Findings on how the damaged brain adapts to repeated injury could help to improve the therapy of stroke patients in the long term. "This may make it possible, at some point, to assess whether it would be more helpful to regulate specific areas up or down," says Hartwigsen, confidently.

Media Contact

Verena Mueller
verenamueller@cbs.mpg.de
49-341-994-02672

 @mpi_cbs

http://www.cbs.mpg.de/en 

Verena Mueller | EurekAlert!
Further information:
http://www.cbs.mpg.de/stroke-when-the-system-fails-for-the-second-time
http://dx.doi.org/10.7554/eLife.54277

More articles from Health and Medicine:

nachricht CAR macrophages go beyond T cells to fight solid tumors
24.03.2020 | University of Pennsylvania School of Medicine

nachricht New UCI-led study reveals how skin cells prepare to heal wounds
20.03.2020 | University of California - Irvine

All articles from Health and Medicine >>>

The most recent press releases about innovation >>>

Die letzten 5 Focus-News des innovations-reports im Überblick:

Im Focus: Stem Cells and Nerves Interact in Tissue Regeneration and Cancer Progression

Researchers at the University of Zurich show that different stem cell populations are innervated in distinct ways. Innervation may therefore be crucial for proper tissue regeneration. They also demonstrate that cancer stem cells likewise establish contacts with nerves. Targeting tumour innervation could thus lead to new cancer therapies.

Stem cells can generate a variety of specific tissues and are increasingly used for clinical applications such as the replacement of bone or cartilage....

Im Focus: Artificial solid fog material creates pleasant laser light

An international research team led by Kiel University develops an extremely porous material made of "white graphene" for new laser light applications

With a porosity of 99.99 %, it consists practically only of air, making it one of the lightest materials in the world: Aerobornitride is the name of the...

Im Focus: Cross-technology communication in the Internet of Things significantly simplified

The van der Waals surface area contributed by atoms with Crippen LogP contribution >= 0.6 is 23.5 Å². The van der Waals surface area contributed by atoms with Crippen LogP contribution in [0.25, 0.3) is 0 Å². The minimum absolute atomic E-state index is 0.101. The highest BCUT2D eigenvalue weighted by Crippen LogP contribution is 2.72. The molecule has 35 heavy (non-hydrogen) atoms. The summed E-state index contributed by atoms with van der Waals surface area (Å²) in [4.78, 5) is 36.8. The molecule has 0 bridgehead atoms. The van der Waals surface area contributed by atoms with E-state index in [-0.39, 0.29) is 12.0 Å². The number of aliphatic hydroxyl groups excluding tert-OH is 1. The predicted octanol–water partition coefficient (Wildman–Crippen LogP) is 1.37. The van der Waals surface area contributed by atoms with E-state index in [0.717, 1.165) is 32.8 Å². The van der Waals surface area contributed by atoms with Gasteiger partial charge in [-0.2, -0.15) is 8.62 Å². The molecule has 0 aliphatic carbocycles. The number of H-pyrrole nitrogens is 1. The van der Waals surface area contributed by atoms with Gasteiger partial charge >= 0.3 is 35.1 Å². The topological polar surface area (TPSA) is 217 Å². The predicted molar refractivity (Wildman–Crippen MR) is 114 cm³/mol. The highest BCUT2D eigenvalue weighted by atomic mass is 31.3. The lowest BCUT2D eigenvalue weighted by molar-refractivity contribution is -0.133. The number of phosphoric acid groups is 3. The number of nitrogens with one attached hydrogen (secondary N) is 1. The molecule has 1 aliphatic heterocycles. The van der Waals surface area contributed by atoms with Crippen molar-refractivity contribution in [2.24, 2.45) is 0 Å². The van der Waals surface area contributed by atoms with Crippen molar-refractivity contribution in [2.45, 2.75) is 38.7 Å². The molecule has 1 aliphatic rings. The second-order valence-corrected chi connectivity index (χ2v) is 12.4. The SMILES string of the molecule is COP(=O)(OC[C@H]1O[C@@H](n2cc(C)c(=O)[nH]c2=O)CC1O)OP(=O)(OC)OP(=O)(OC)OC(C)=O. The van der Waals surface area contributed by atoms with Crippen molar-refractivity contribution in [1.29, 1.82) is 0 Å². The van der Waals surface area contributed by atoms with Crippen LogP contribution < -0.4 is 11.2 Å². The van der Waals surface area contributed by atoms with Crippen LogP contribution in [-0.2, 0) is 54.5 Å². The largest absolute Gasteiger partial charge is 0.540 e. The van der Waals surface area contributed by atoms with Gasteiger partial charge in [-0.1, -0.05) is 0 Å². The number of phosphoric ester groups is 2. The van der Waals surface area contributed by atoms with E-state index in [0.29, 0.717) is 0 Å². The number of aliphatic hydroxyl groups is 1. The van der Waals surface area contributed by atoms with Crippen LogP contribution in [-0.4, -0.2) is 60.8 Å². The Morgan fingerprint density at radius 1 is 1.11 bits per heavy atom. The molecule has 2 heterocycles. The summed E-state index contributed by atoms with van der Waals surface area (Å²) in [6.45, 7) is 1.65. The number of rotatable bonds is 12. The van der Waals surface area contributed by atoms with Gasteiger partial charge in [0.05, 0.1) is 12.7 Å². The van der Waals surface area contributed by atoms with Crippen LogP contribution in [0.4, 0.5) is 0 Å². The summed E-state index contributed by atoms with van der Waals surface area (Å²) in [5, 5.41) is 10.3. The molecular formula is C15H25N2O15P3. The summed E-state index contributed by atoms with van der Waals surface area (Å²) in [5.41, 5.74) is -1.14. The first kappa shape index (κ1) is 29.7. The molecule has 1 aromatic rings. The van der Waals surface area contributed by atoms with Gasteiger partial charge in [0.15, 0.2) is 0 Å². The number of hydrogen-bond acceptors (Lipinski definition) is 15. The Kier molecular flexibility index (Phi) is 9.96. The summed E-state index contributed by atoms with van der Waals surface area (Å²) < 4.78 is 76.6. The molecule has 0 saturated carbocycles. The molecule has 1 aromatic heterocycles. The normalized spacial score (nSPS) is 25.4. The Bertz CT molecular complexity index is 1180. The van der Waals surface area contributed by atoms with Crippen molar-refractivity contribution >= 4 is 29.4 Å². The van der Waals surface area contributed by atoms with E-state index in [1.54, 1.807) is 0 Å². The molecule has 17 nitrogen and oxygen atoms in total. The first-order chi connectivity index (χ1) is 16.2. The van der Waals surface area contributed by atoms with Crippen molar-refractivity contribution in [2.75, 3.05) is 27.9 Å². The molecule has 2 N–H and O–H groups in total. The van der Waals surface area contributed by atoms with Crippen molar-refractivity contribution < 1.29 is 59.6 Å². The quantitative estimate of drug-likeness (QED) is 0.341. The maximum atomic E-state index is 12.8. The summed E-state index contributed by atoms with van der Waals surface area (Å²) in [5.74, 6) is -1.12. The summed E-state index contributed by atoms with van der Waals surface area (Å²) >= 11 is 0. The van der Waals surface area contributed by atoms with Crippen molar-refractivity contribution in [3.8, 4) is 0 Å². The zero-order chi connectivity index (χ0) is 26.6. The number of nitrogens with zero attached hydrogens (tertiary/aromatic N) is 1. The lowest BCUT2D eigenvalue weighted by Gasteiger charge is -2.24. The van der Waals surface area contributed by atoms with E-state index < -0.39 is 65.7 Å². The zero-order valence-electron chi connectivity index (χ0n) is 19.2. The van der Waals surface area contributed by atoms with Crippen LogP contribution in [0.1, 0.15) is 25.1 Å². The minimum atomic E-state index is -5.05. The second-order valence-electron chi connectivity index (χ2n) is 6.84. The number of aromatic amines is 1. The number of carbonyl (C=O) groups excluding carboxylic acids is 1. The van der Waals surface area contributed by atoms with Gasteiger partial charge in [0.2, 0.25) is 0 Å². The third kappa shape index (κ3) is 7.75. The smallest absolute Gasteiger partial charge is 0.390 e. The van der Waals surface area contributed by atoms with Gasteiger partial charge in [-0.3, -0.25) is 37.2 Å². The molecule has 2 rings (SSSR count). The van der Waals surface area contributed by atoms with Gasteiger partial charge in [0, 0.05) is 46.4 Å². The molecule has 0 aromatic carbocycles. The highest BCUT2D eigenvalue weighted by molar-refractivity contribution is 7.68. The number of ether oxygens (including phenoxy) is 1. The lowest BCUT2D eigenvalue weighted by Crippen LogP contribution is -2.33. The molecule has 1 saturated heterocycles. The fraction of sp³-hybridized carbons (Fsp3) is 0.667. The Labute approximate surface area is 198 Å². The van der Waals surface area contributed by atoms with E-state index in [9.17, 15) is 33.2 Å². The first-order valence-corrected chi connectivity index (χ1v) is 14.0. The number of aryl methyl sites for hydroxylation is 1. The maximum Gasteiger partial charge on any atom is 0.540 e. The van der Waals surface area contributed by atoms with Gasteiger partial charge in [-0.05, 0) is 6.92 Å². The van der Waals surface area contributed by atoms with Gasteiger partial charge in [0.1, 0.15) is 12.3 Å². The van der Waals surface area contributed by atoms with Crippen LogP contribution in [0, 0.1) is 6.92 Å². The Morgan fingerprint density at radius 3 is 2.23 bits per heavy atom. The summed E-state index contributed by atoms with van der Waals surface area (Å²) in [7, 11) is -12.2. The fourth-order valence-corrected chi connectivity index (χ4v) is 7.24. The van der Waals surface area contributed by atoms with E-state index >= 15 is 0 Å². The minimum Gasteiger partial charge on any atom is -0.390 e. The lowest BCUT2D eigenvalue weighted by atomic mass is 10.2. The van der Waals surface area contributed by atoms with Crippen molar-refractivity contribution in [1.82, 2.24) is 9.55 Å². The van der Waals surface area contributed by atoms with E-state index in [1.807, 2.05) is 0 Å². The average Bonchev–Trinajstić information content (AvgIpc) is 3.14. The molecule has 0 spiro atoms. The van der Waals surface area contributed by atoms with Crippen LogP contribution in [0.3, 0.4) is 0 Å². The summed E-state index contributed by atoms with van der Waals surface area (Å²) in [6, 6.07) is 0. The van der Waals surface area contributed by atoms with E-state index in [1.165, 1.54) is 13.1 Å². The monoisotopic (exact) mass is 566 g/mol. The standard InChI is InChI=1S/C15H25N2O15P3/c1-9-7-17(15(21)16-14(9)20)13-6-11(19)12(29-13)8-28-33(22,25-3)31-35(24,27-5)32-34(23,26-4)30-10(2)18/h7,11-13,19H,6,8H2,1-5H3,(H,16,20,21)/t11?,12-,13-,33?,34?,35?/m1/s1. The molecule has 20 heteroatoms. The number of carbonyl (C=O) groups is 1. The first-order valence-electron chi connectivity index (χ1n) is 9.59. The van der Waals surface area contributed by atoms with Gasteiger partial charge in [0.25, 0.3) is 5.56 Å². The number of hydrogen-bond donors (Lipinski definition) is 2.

Researchers at Graz University of Technology have developed a framework by which wireless devices with different radio technologies will be able to communicate directly with each other.

Whether networked vehicles that warn of traffic jams in real time, household appliances that can be operated remotely, "wearables" that monitor physical...

Im Focus: Peppered with gold

Research team presents novel transmitter for terahertz waves

Terahertz waves are becoming ever more important in science and technology. They enable us to unravel the properties of future materials, test the quality of...

Im Focus: Shaking off the correlated-electron traffic jam

An international team of researchers from Switzerland, Germany, the USA and Great Britain has uncovered an anomalous metallic behavior in an otherwise insulating ceramic material. The team used ultrashort light pulses with a wide range of colors to watch what happens when the insulating quasi two-dimensional material La2CuO4 (LCO) becomes a three-dimensional metal through laser irradiation. Surprisingly, the researchers found that specific vibrations of the crystal lattice are involved in this metallization process. A careful computational investigation revealed that the same vibrations that show up in this ultrafast movie can destabilize the insulating behavior all by themselves.

The condensed-matter physics world was shaken up when high-temperature superconductivity was reported in a copper oxide material in 1986 by Alex Müller and...

All Focus news of the innovation-report >>>

Anzeige

Anzeige

VideoLinks
Industry & Economy
Event News

Most significant international Learning Analytics conference will take place – fully online

23.03.2020 | Event News

MOC2020: Fraunhofer IOF organises international micro-optics conference in Jena

03.03.2020 | Event News

70th Lindau Meeting: 660 young scientists from around 100 countries experience first “Lindau Moment" today

02.03.2020 | Event News

 
Latest News

CAR macrophages go beyond T cells to fight solid tumors

24.03.2020 | Health and Medicine

A key development in the drive for energy-efficient electronics

24.03.2020 | Materials Sciences

Stroke: When the system fails for the second time

24.03.2020 | Health and Medicine

VideoLinks
Science & Research
Overview of more VideoLinks >>>